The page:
Tiya Karaus has an easy laugh and a gift for deep insight, and uses both to inspire students and colleagues. She demonstrates tenacity and stamina each school year, creatively solving (and re-solving) tricky problems in the classroom. She models persistence for colleagues, inspiring them to keep at it even when they feel tired or discouraged. In only a handful of years, Tiya has served the school in many ways, including contributing thoughtful insights to complex hiring processes. Colleagues report learning a great deal from her, and she can be counted on to interrogate her own assumptions and gracefully ask questions to move thinking forward. Kiya places a high value on creating a positive, empowering learning environment for students. A deeply dedicated teacher, she helps students see how much they are capable of. When helping students solve social problems, she masterfully supports their autonomy and dignity by coaching them to advocate for themselves, set boundaries, and express their feelings honestly and respectfully. This year, Kiya stepped into an unofficial leadership role, thoughtfully providing both structure and connection time for her grade-level team and acting as an effective advocate for their needs. She can always be counted on to step in and offer a helping hand, and can often be found walking fairly quickly from here to there to check in with folks, offer a listening ear, or just help make copies.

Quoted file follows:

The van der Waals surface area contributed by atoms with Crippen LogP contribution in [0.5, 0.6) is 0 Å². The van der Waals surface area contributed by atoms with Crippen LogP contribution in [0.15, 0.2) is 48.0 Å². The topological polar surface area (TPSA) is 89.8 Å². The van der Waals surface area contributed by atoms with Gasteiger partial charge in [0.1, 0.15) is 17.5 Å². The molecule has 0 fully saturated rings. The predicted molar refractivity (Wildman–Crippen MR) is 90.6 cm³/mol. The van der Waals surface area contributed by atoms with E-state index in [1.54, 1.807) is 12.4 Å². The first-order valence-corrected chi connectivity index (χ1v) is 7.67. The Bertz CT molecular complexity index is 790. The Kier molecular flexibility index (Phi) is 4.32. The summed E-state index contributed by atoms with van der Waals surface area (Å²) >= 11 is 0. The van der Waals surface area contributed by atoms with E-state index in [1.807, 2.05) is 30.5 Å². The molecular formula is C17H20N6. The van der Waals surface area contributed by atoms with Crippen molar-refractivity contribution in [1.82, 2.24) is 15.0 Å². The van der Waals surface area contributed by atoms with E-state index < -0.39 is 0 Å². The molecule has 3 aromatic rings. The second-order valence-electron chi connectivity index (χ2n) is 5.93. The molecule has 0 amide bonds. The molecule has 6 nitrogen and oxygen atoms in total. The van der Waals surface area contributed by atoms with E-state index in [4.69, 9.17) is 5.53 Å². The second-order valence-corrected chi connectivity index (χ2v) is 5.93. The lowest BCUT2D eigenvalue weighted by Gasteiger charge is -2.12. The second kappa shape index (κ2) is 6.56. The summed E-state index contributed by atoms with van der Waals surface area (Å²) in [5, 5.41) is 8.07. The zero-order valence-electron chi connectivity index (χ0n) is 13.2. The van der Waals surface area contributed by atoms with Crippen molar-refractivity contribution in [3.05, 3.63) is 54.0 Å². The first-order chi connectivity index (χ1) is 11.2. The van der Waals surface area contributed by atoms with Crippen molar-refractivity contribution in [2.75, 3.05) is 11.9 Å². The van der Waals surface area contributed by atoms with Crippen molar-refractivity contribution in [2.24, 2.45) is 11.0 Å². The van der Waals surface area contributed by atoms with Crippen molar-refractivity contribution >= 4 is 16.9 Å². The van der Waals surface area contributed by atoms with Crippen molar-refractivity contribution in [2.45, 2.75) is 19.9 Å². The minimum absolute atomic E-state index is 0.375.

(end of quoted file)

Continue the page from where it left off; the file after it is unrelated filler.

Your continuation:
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You Belong at Rowland Hall